It took two years, and a lot of prayer and hard work, but in the last meet of my sophomore year I ran the 100m. I didn’t run fast, but the Lord allowed me to compete for His glory again. It was something I never thought would be possible and, quite frankly, no one around me did either.
Why I Run
Fast-forward a few years, I’m now in my fifth year and I’m running the 400m. A lot of things have changed since my first meet, but the reason why I run hasn’t.
I run for Jesus. I run freely for the One who created me. Track is extremely hard because they try to tell you that your worth is based on how fast or slow you run. But, I reject that. Romans 8:38-39 declares, “For I am convinced that neither death nor life, neither angels nor demons, neither the present nor the future, nor any powers, neither height nor depth, nor anything else in all creation, will be able to separate us from the love of God that is in Christ Jesus our Lord.” Neither a time on a clock, words from a mouth, tweet, or post, can separate me from the love of Christ.
No matter how I run or how I place, my worth does not change. Jesus doesn’t love me more or less based on my performance or the things I do. He loves me unconditionally because I am His. That’s what allows me to run freely for Him. I often find myself trying to please others with my performance, but those chains have been broken. I don’t have to run to please man, nor do I run to gain favor in the eyes of the world. I believe this to be true for all people regardless if you play a sport or not. In fact, it can be applied in any situation in life.
The desire to win is normal, especially at this level. I’m extremely competitive and it’s always the goal, but achieving the goal or not doesn’t make or break me. This year, I made the SEC Indoor Championships final and that was super exciting! Getting ready to run prelims, I find myself wanting to pray to make it again. Instead, I’m going to pray that I just bring Him glory. It doesn’t matter what I do, Lord, just allow me to be in a position to bring you glory. Whether that’s making a final or taking last, you will be glorified with every stride I take.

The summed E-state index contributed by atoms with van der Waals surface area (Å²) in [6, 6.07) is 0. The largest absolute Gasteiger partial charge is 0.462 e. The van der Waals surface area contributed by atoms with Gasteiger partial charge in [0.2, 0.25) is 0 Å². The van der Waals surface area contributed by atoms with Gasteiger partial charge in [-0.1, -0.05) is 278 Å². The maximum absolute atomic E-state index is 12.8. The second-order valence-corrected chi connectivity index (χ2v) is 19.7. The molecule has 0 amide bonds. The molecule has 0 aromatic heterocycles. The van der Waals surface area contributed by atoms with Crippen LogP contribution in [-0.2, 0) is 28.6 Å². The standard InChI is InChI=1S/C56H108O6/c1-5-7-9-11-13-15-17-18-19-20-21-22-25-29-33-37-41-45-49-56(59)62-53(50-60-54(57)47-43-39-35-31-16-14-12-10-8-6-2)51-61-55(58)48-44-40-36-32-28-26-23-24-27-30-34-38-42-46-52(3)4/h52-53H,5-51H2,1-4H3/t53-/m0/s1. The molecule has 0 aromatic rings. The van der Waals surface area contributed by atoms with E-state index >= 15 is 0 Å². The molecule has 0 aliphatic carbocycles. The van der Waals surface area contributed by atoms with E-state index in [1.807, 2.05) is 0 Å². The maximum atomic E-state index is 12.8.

I am always going to try my hardest because I believe Christian athletes, or Christians in general, should be the hardest working people on the planet. Jesus died on the cross for my sins! He paid the ultimate sacrifice so I can be with Him forever. The least I can do is work my butt off for Him. I’m not justified through works, but through faith, and because of my faith I want to work hard.
There is no possible way to explain how I’m able to run except Jesus. It isn’t through my strength or because I work really hard, but through His strength. I am a super weak human and will never claim to be strong on my own. But, His power is made perfect in weakness.
2 Corinthians 12:9-10 “But he said to me, “My grace is sufficient for you, for my power is made perfect in weakness.” Therefore I will boast all the more gladly about my weaknesses, so that Christ’s power may rest on me. That is why, for Christ’s sake, I delight in weaknesses, in insults, in hardships, in persecutions, in difficulties. For when I am weak, then I am strong.”
God has been using a very broken girl to proclaim His goodness and His power. I believe, and know, He can do that with all of us regardless of how broken we may be.
We don’t have to be the best to be significant, accepted and worthy, although often times it feels like that. We are accepted, worthy and significant because Jesus says we are. No one can ever take that from us if we are living in relationship with Him. If that’s something you don’t have and want, or even just want to learn more about, please feel free to contact me and I would love to talk to you about it. Or if you have questions about my journey, feel free to hit me up for that as well.
My life has been filled with some pretty crazy stuff. If you would have asked me six years ago what I would be doing today, the answer definitely would not have been in graduate school running track at Arkansas. But thankfully, I surrendered to the Lord’s will in my life, not my own. Otherwise, I would still be miserable and placing identity in the world.
He used my basketball talents in different ways than I ever planned to glorify Him. He gave me a new passion for track and for people, and taught me so many valuable lessons along the way. My injuries were, and still are, trials that I have to deal with for the rest of my life. But, I am now thankful for them because the Lord used them, and has allowed me to learn and grow from them. The Lord’s will is always better than our own. Sometimes things might be hard, but know that He is always good.